A midpoint of a segment is the point on that line segment that divides the segment into two congruent segments.
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The midpoint of a segment is the point on the segment that is equidistant from the endpoints. The midpoint is the point on the segment halfway between the endpoints.
If the segment is horizontal or vertical, you can find the midpoint by dividing the length of the segment by 2 and counting that value from either of the endpoints.
Example 1: Given the graph at the right, find the midpoint of and of . AB = 4 units (by counting). The midpoint is 2 units from either endpoint. This midpoint is (-1,2).
CD = 5 units (by counting). The midpoint is 2.5 units from either endpoint. This midpoint is (3,-1.5).
If the segment lies diagonally across the coordinate axes, more thought will be needed to find the midpoint.
When you are finding the coordinates of the midpoint of a segment, you are actually finding the average (mean) of the x-coordinates and the average (mean) of the y-coordinates.
The midpoint formula works for ALL line segments: vertical, horizontal or diagonal.
The midpoint formula finds an ordered pair.
Midpoint Formula: The midpoint (x,y) of a segment with endpoints (x1, y1) and (x2, y2) has coordinates
Example 2: Find the midpoint of segment , where A(-3,-3) and B(1,4).
Using the midpoint formula, we have
Note: Fractional answers should be left as fractions or written as decimals if terminating. Do not round these midpoint coordinates, unless told to do so.
|Example 3: Given M is the midpoint of , as shown, find the coordinates of point D. |
By examining the graph, we can see approximately where point D will be located. When you solve for the coordinates of D, be sure they match with your approximation of point D.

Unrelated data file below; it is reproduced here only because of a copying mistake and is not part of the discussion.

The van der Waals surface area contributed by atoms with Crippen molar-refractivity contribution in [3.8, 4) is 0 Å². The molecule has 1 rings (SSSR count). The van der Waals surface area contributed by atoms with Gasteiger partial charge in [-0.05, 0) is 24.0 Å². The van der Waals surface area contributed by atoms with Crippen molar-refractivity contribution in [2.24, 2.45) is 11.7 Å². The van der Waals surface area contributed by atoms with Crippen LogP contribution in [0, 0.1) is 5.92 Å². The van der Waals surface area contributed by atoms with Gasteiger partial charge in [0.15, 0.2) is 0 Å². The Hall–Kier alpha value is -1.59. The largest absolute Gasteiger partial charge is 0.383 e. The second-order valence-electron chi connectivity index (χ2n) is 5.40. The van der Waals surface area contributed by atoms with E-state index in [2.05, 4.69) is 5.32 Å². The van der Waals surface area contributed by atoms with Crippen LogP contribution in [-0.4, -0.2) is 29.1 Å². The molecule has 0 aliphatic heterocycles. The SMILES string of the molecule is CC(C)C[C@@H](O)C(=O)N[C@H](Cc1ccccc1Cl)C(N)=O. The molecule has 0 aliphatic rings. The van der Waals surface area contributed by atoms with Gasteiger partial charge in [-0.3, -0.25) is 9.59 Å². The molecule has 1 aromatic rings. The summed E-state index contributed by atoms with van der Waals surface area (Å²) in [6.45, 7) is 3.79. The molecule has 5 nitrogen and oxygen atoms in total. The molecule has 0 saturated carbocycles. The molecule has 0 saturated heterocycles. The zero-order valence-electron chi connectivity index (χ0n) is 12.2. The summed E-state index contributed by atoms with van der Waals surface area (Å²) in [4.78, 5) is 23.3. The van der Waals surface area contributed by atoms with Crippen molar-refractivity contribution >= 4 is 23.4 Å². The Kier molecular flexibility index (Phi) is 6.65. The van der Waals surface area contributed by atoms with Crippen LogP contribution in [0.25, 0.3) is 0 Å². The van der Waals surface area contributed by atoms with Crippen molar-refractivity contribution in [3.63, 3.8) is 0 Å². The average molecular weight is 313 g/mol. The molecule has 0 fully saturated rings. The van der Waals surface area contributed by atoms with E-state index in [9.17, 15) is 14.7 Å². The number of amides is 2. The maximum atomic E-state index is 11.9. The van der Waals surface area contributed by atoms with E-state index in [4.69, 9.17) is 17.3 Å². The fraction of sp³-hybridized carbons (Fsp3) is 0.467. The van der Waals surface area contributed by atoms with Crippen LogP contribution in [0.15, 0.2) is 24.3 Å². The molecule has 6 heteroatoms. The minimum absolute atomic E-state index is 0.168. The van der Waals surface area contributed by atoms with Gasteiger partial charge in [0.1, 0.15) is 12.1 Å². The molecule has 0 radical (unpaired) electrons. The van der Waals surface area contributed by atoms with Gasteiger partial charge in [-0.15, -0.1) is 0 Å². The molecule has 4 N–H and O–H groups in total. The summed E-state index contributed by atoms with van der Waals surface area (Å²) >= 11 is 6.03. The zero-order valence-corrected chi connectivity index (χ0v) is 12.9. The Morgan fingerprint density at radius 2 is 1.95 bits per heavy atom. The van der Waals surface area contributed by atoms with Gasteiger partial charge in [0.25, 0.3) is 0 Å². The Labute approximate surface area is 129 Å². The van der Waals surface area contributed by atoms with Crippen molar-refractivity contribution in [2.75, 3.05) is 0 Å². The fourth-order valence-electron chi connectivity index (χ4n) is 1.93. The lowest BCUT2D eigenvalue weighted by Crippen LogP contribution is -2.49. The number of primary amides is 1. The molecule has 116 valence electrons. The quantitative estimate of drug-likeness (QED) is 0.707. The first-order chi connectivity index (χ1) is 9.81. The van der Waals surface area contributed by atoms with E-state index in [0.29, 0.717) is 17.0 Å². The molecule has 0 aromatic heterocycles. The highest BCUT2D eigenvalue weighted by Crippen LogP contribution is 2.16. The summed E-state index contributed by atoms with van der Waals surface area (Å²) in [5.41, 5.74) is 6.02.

In questions such as Example 3, you may be able to find the missing endpoint by using slope and congruent triangles.
Example 4: Given M is the midpoint of , as shown, find the coordinates of point B.
If the midpoint and the endpoint coordinates are integer values (making them easy to locate), you can build congruent triangles to find the missing endpoint. We know that is a straight line segment whose slope (rate of change) will be constant along the segment. The slope between points A and M runs 4 units to the right and 2 units up. By repeating this slope from point M (4 units right and two units up), we will find the missing endpoint B (4,0).
The two triangles formed by the run of 4 and the rise of 2 each contain a right angle and are congruent by Side-Angle-Side. Since the congruent triangles have congruent hypotenuses, we know AM = MB, which verifies that M is the midpoint of .
This approach is harder to implement when the coordinates are fractional. If you are dealing with fractional coordinates, use the midpoint formula.